The defendants also invoke two of the four concerns noted by the Seventh Circuit in Kimberlin: first, that evidence of some defendants' prior convictions will prejudice all defendants, and second, that the evidence of the fraudulent transactions of some defendants will result in the conviction of other defendants on the basis of a non-unanimous verdict. This Court is mindful of the defendants' concerns and intends to ensure that neither problem will materialize in this case. First, the government has stated that it will only seek to introduce evidence of one prior conviction each against two defendants in its case-in-chief and possibly against three additional defendants on cross-examination. Gov.'s Resp. to Def.'s Pretrial Mots. at 17. Given the limited nature of this evidence, the Court is confident that it can provide the jury with sufficient limiting instructions to restrict the jury's determination of each defendant's guilt to the appropriate evidence. Second, although the government alleges numerous instances of bank fraud in furtherance of the common scheme, the Court will take careful steps to impress upon the jury that it must consider each of these instances as separate and distinct and enter a finding of guilty only if it is able to agree unanimously that the government has met its burden of proof in each instance. The Motion to Dismiss is therefore denied.
Motion for Severance
Rule 8(b) permits joinder of defendants "if they are alleged to have participated in the same act or transaction or in the same series of acts or transactions constituting an offense or offenses." FED. R. CRIM. P. 8(b). Proper joinder is determined from the face of the indictment. Bruun, 809 F.2d at 406 (citations omitted); United States v. Velasquez, 772 F.2d 1348, 1354 (7th Cir. 1985), cert. denied, 475 U.S. 1021, 89 L. Ed. 2d 323, 106 S. Ct. 1211 (1986).
The defendants argue that they are improperly joined because, as noted above in our discussion concerning the Motion to Dismiss, they assert that the indictment alleges multiple distinct schemes rather than one unified scheme. We have already concluded, however, that the indictment properly alleges one common scheme to defraud. The motion for severance on the basis of improper joinder pursuant to Rule 8(b) is therefore denied.
Although we conclude that joinder is proper under Rule 8(b), Rule 14 authorizes severance if joinder is prejudicial to the defendants:
If it appears that a defendant or the government is prejudiced by a joinder of offenses or of defendants in an indictment or information or by such joinder for trial together, the court may order an election or separate trials of counts, grant the severance of a defendant or provide whatever relief justice requires.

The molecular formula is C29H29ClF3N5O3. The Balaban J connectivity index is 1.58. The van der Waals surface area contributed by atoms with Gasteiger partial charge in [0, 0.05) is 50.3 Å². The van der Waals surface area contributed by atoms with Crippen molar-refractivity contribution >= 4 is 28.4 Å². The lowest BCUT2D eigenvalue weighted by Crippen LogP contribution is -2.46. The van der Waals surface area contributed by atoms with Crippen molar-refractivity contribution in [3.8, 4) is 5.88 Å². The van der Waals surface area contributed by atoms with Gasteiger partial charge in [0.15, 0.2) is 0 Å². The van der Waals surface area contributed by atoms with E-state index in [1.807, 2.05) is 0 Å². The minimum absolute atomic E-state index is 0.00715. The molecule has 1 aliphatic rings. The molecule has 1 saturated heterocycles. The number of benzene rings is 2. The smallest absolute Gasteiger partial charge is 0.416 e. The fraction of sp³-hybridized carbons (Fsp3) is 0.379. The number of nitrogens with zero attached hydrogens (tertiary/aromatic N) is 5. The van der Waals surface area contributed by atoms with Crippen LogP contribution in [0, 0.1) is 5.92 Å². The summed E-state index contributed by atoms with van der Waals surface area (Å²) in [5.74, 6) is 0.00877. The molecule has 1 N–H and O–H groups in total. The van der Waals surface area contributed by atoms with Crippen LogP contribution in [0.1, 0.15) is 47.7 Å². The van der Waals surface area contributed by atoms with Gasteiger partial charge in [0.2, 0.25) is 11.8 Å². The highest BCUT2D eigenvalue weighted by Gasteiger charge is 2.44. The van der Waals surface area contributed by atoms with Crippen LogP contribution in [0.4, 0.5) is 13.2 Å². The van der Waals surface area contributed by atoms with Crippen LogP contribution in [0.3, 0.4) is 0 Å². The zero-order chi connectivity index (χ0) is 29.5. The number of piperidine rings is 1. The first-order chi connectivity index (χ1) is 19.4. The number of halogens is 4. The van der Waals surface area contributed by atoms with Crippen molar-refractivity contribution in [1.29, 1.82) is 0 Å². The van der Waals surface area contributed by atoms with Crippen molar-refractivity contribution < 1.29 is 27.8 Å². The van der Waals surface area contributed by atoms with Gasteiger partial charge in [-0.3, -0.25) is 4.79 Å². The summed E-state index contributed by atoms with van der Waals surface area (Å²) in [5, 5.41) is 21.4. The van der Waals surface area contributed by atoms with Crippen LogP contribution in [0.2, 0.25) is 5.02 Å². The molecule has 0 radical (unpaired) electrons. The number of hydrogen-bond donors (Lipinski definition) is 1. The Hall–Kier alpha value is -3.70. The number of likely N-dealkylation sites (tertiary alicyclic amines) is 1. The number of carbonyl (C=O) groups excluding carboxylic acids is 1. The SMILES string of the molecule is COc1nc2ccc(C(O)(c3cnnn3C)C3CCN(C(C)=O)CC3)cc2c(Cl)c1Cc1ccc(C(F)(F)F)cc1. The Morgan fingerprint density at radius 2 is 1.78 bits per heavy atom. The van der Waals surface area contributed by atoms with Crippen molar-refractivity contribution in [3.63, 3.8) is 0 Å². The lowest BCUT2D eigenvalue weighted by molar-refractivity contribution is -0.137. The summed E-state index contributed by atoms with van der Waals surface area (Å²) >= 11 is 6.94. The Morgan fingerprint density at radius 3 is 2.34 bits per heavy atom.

FED. R. CRIM. P. 14. Courts are given wide latitude in determining whether Rule 14 severance is appropriate. United States v. Caliendo, 910 F.2d 429, 437 (7th Cir. 1990); United States v. Moya-Gomez, 860 F.2d 706, 754 (7th Cir. 1988), cert. denied, 492 U.S. 908, 109 S. Ct. 3221, 106 L. Ed. 2d 571 (1989). In determining whether to grant a motion to sever, courts must weigh the public interest in judicial efficiency and economy that would result from a joint trial against the possibility of undue prejudice resulting from such a trial. United States v. Zanin, 831 F.2d 740, 744 (7th Cir. 1987); United States v. Rivera, 825 F.2d 152, 159 (7th Cir.), cert. denied, 484 U.S. 979, 108 S. Ct. 494, 98 L. Ed. 2d 492 (1987).
The defendants first argue that severance is appropriate because the evidence that the government will seek to introduce against Brown is grossly disparate from the evidence that will be introduced against the other defendants, who each played a much smaller role in the alleged fraudulent scheme, and will thus prejudice the other defendants. The Seventh Circuit has stated that the denial of a motion for severance "may be an abuse of discretion if there is a great disparity of evidence between the moving defendant and his codefendants." Moya-Gomez, 860 F.2d at 765 (citation omitted). The danger posed where the evidence is greatly disparate is that some defendants will suffer "spillover prejudice" due to the accumulation or severity of evidence against other defendants. The relevant inquiry in determining whether severance is appropriate in such a case is "whether it is within the jury's capacity to follow the trial court's limiting instructions requiring separate consideration for each defendant and the evidence admitted against him." Id. Absent special circumstances, however, courts generally presume that the jury is capable of faithfully observing such limiting instructions. United States v. Gonzalez, 933 F.2d 417, 426 (7th Cir. 1991) (citing United States v. Williams, 858 F.2d 1218, 1225 (7th Cir. 1988)). We see no special circumstances in this case that warrant severance on the basis of disparity of the evidence. The fact that the evidence introduced against some defendants is proportionally greater than that introduced against others "is not itself grounds for a severance." United States v. Hendrix, 752 F.2d 1226, 1232 (7th Cir.) (citing United States v. Grabiec, 563 F.2d 313, 319 (7th Cir. 1977)), cert. denied, 471 U.S. 1021 (1985). This Court notes that, while Brown is the only defendant alleged to have been directly or indirectly involved in every fraudulent transaction, all of the defendants have been charged with bank fraud. This is not a case where some co-defendants have been charged with crimes far more heinous and shocking than those committed by other co-defendants. While we decline to grant the motion for severance on the basis of grossly disparate evidence, however, we emphasize that we intend to instruct the jury in this case with special care that it must consider each defendant separately.